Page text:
While photographing macaques in Indonesia in 2011, British photographer David Slater’s camera was taken from him by one of his subjects. The macaque subsequently took hundreds of images, one of which in particular has become a viral hit on the Internet (see below). The image is hosted by Wikimedia Commons, a site affiliated with Wikipedia and dedicated to sharing public domain media. Wikimedia has rebuffed demands from Mr. Slater to take down the image on the grounds that Mr. Slater holds no copyrights in the image because he did not actually take the photograph in question. Slater disagrees, and the public dispute has been getting a lot of attention.

Macaca nigra self-portrait rotated and cropped

Wikimedia contends that non-human animals cannot own any copyrights because “works that originate from a non-human source can’t claim copyright.” Notably though, the topic of animal authors is not mentioned at all in the statutory text of the Copyright Act. The U.S. Copyright Office adopts the position that authors must be humans in §202.02(b) of its Compendium II of Copyright Office Practices. This text is a manual intended for Copyright Office staff. It is unclear what statutory provisions the Copyright Office relies upon for this position. If this position holds, the image would indeed be in the public domain and no copyright to it could be claimed.

Even assuming that there was some copyright to be claimed though, it is highly unlikely that Mr. Slater would be entitled to it. By default, copyright vests in the author of a given work. Here the monkey took the photo and would be considered its author. Unless a work is a “work for hire,” those rights remain vested in the author. A work is considered a “work for hire” if it is “prepared by an employee within the scope of his or her employment.” Here the monkey was not an employee of Mr. Slater, and so this doctrine would not help Mr. Slater. Also, any copyright assignment of rights must be in writing to be effective. There is no writing here, and it seems unlikely a monkey could even enter into a contractual agreement (much less one that was written and signed).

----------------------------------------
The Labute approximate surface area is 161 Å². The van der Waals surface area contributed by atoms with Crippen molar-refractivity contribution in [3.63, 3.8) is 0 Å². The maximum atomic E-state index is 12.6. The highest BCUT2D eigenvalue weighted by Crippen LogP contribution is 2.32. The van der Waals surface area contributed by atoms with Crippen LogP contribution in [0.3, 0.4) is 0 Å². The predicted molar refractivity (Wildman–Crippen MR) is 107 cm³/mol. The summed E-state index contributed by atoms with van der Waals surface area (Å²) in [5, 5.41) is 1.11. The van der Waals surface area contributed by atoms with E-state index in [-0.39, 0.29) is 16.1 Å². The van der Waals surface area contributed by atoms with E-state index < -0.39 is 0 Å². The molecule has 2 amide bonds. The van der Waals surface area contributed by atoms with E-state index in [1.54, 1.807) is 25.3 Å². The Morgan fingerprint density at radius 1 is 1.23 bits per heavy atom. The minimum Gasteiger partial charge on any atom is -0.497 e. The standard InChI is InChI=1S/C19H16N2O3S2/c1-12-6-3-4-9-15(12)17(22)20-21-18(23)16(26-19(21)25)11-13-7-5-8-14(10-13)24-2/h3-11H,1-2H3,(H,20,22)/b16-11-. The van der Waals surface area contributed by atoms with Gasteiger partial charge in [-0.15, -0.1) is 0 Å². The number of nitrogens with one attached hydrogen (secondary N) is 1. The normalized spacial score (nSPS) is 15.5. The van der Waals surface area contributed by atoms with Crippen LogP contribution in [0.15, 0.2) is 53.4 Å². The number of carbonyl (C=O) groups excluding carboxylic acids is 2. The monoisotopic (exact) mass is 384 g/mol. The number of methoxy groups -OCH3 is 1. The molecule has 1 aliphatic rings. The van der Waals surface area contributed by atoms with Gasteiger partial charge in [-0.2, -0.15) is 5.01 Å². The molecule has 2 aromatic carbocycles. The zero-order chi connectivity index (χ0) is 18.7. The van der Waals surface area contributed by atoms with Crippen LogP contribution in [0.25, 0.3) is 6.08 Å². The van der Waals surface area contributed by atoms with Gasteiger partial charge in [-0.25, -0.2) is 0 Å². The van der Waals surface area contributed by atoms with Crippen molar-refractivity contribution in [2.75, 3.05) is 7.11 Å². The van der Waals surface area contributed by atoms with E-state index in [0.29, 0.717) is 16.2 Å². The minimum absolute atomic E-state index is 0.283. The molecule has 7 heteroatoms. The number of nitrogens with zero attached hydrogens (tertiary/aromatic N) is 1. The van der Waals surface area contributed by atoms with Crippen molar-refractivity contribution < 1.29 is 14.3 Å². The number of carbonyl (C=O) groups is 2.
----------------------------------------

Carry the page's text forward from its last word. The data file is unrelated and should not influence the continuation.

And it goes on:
Mr. Slater appears to believe that he is a partial author of the image because he adjusted the camera’s settings before the camera was taken from him by the monkeys. This seems dubious though. At most it seems that he adjusted his camera’s settings to properly expose in the jungle environment. He had no role in composing the image, focusing on the subject, etc. All of the creativity here seems to lie with the monkey.

If the facts were different here Mr. Slater would have a stronger claim. For example, if he created a derivative work of his public domain image (e.g., one that was sufficiently altered/edited) and then only distributed the derivative work then he may have exclusive had rights in the altered image. Unfortunately for him though, the original image is freely available.

Read more about this story at the Washington Post.